It is fitting that in football-crazed Barcelona, although we will have a plethora of tech talks, that we have at least one talk that highlights the sport! Whether you’re a fan of FC Barcelona or any football team for that matter, it is pretty impressive what a team can accomplish together. And although we aren’t goalies and midfielders, Adam Onishi's (onishiweb) talk will highlight how front-enders and Drupalers can go for the gold together.
The monthly Drupal core bug fix/feature release window is scheduled for this Wednesday. However, there have not been enough changes to the development version since the last bug fix/feature release to warrant a new release, so there will be no Drupal core release on that date. (I had hoped to get a release done, but scheduling issues plus the work involved in putting out a large security release in August made it impossible.) A Drupal 7 bug fix/feature release during the October window is likely instead.
Upcoming release windows include:
- Wednesday, September 16 (security release window)
- Wednesday, October 7 (bug fix/feature release window)
We recently teamed up with Drupalize.me to produce a brand new (free!) video tutorial: "Introduction to RedHen CRM."
In this introductory video, you'll tour RedHen CRM's central features, get a detailed walkthrough of the setup process, and learn a few of RedHen's cool tricks, like duplicate management (a pet feature of mine). This is a great resource for anyone who is looking for a step-by-step guide to setting up and configuring RedHen, or just wants to learn more about it!
Continuing in our series of integrating CRMs with Drupal, we're now going to take a look at CiviCRM, an open-source, web-based CRM aimed at charities and non-profits which integrates closely with Drupal, Joomla and WordPress.
Have you ever wondered how Drupal does what it does? Good, me too. In this series of posts, I'm going to explain what Drupal is doing behind the scenes to perform its magic.
In Part 1, we'll keep it fairly high level and walk through the path a request takes as it moves through Drupal. In later parts, we'll take deeper dives into individual pieces of this process.Step 0: Some background information
For this example, let's pretend that George, a user of your site, wants to visit your About Us page, which lives at http://oursite/about-us.
Let's also pretend that this page is a node (specifically, the node with nid of 1) with a URL alias of about-us.
And to keep things simple, we'll say that we're using Apache as our webserver, and there's nothing fancy sitting in front of Drupal, such as a caching layer or the like.
So basically, we're talking about a plain old Drupal site on a plain old webserver.Step 1: The request hits the server
There's some pretty hot action that happens before Drupal even sees the request. George's browser sends a request to http://oursite.com/about-us, and this thing we call the internet figures out that that should go to our server. If you're not well versed on how that part happens, you may benefit from reading this infographic on how the internet works.
Once our server has received the request, that's when the fun begins. This request will land on port 80, and Apache just so happens to be listening on that port, so Apache will immediately see the request and decide what to do with it.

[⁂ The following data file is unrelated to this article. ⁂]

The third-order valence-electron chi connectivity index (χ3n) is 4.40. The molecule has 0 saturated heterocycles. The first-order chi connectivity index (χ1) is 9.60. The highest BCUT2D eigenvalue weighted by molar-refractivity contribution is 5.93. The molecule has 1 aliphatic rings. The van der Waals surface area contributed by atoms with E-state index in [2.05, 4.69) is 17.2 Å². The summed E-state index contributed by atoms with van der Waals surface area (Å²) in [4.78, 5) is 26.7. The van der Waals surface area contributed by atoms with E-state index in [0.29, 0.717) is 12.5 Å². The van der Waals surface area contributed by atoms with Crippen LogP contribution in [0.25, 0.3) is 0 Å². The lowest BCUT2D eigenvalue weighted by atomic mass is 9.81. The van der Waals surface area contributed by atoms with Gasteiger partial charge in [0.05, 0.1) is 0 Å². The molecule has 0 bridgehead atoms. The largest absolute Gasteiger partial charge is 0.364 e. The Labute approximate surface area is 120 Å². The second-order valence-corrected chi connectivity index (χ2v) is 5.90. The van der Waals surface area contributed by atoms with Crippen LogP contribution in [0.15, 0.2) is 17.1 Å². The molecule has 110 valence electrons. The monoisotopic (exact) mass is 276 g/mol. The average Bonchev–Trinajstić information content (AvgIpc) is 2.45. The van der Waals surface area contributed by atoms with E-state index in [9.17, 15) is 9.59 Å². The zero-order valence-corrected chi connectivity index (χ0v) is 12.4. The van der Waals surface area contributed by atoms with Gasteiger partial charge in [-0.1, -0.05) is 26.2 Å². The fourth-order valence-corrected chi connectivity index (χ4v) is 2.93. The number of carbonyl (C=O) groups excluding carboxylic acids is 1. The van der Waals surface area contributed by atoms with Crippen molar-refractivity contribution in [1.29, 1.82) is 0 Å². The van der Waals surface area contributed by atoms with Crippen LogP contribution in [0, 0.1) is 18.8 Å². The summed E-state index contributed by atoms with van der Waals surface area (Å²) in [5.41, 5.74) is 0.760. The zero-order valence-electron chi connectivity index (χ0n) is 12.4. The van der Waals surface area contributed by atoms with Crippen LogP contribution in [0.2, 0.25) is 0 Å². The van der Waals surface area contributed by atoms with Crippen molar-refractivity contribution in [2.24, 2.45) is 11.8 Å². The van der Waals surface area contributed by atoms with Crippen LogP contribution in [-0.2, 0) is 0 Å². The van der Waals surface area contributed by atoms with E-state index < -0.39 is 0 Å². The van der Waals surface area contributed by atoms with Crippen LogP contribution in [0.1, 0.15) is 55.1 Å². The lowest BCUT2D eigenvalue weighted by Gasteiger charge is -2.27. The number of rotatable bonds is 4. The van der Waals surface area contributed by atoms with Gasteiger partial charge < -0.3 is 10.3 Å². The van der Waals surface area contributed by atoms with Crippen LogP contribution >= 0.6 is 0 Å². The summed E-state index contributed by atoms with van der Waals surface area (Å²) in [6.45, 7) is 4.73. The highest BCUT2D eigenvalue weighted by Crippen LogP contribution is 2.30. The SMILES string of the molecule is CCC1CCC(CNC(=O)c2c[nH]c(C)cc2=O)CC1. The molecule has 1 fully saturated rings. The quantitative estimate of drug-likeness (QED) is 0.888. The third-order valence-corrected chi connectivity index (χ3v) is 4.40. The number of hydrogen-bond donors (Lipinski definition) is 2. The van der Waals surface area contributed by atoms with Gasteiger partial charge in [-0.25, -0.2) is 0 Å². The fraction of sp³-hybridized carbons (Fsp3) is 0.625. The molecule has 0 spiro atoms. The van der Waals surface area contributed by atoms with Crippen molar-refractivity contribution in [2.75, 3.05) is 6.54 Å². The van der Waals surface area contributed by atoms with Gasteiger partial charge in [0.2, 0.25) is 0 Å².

Since the request is going to oursite.com then Apache can look into its configuration files to see what the root directory is for oursite.com (along with lots of other info about it which is out of scope for this post). We'll say that the root directory for our site is /var/www/oursite, which is where Drupal lives. So Apache is going to send the request there.Step 2: The .htaccess file
But Drupal hasn't taken over just yet. Drupal ships with a .htaccess file which is a way of telling Apache some things. In fact, Drupal's .htaccess tells Apache a whole lot of things. The most important things it does are:
- Protects files that could contain source code from being viewable, such as .module files or .inc files, both of which contain PHP.
- Allows requests that point directly to files in the filesystem to pass through without touching Drupal.
- Redirects all other requests to Drupal's index.php file.
It also does some other fancy things such as disabling directory indexes and allowing Drupal to serve gzipped CSS and JS, but those are the biggies.
So, in our case, Apache will see that we're looking for /about-us, and will say:
- Is this request trying to access a file that it shouldn't? No.
- Is this request directly pointing to a file in the filesystem? No.
- Then this request should be sent to index.php!
And away we go...Step 3: Drupal's index.php file
Finally, we have reached Drupal, and we're looking at PHP. Drupal's index.php is super clean, and in fact only has 4 lines of code, each of which are easy to understand.Line 1: Define DRUPAL_ROOT
php define('DRUPAL_ROOT', getcwd());
This just sets a constant called DRUPAL_ROOT to be the value of the current directory that index.php is in. This constant is used all over the place in the Drupal core codebase.
In our case, this means that DRUPAL_ROOT gets set to /var/www/oursite.Lines 2 and 3: Bootstrap Drupal
php require_once DRUPAL_ROOT . '/includes/bootstrap.inc'; drupal_bootstrap(DRUPAL_BOOTSTRAP_FULL);
These lines run a full Drupal bootstrap, which basically means that they tell Drupal "Hey, grab all of the stuff you're going to need before we can get to actually handling this request."